making such souvenirs. Signs on the beach warn tourists not to climb the
cliffs because of the danger of sandslides. A facility for visitors to
fill their own sand vials has been incorporated into the amusement park.
The Needles is a row of distinctive stacks of chalk that rise out of the
sea off the western extremity of the Isle of Wight, England, close to
Alum Bay. A lighthouse has stood at the western end of the formation
since 1859. The formation takes its name from a needle-shaped pillar
called Lot's Wife that used to stand in its midst until it collapsed in
a storm in 1764. The remaining rocks are all short and squat and not at
all needle-like, but the name has stuck. The Needles can be considered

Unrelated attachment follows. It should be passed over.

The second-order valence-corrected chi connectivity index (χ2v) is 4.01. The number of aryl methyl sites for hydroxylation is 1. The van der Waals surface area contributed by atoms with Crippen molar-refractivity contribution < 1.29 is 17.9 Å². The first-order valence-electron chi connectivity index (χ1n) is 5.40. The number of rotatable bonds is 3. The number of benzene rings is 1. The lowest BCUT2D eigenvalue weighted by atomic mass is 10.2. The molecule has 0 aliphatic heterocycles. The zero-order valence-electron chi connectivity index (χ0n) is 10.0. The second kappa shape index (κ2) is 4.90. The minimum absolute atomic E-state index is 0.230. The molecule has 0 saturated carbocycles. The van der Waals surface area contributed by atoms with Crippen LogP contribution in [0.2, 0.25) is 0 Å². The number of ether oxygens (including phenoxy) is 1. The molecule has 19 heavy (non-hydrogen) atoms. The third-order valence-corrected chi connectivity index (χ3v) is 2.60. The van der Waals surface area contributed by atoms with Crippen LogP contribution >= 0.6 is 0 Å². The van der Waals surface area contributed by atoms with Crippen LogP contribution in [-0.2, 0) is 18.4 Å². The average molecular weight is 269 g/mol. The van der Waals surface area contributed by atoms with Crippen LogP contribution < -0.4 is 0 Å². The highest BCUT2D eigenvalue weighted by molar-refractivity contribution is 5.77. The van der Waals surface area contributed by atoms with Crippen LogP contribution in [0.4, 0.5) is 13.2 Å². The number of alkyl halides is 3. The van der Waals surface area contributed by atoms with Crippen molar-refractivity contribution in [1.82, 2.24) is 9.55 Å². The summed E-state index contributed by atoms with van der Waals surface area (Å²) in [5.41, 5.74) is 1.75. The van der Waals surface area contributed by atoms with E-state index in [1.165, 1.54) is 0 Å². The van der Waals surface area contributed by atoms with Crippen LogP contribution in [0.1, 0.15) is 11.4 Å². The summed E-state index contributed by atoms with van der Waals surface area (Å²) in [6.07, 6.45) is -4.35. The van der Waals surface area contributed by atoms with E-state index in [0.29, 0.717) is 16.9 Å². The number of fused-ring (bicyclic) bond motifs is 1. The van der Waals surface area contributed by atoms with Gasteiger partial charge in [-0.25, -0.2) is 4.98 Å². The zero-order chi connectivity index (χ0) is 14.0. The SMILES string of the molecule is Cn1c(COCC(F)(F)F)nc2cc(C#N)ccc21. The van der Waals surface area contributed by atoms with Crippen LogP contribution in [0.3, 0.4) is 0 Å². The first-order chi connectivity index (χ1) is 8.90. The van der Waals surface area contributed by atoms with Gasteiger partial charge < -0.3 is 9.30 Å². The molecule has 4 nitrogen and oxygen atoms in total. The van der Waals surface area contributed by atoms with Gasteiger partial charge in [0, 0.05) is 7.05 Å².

as an extension of The Undercliff, the cliffs which make up much of the
southern coast of the Isle of Wight.
The Needles Old battery was built on the cliff top above the stacks in
1861–63 to guard the West end of the Solent. It was initially equipped
with 7" Armstrong RBLs, which were replaced by 9" RMLs in 1873. Early
searchlight experiments were conducted in 1889–92, just after which the
new battery was built higher up the cliff. In 1903 the old guns were
considered obsolete and thrown off the cliff. During World War I early
trials of anti-aircraft guns were carried out, and the site saw action
in World War II. The new Needles guns were scrapped in 1954. The
headland was used for Black Knight rocket tests from 1956–71, and the
site is now open to the public, owned by the National Trust.
It was featured on the 2005 TV programme Seven Natural Wonders as one of
the wonders of the South.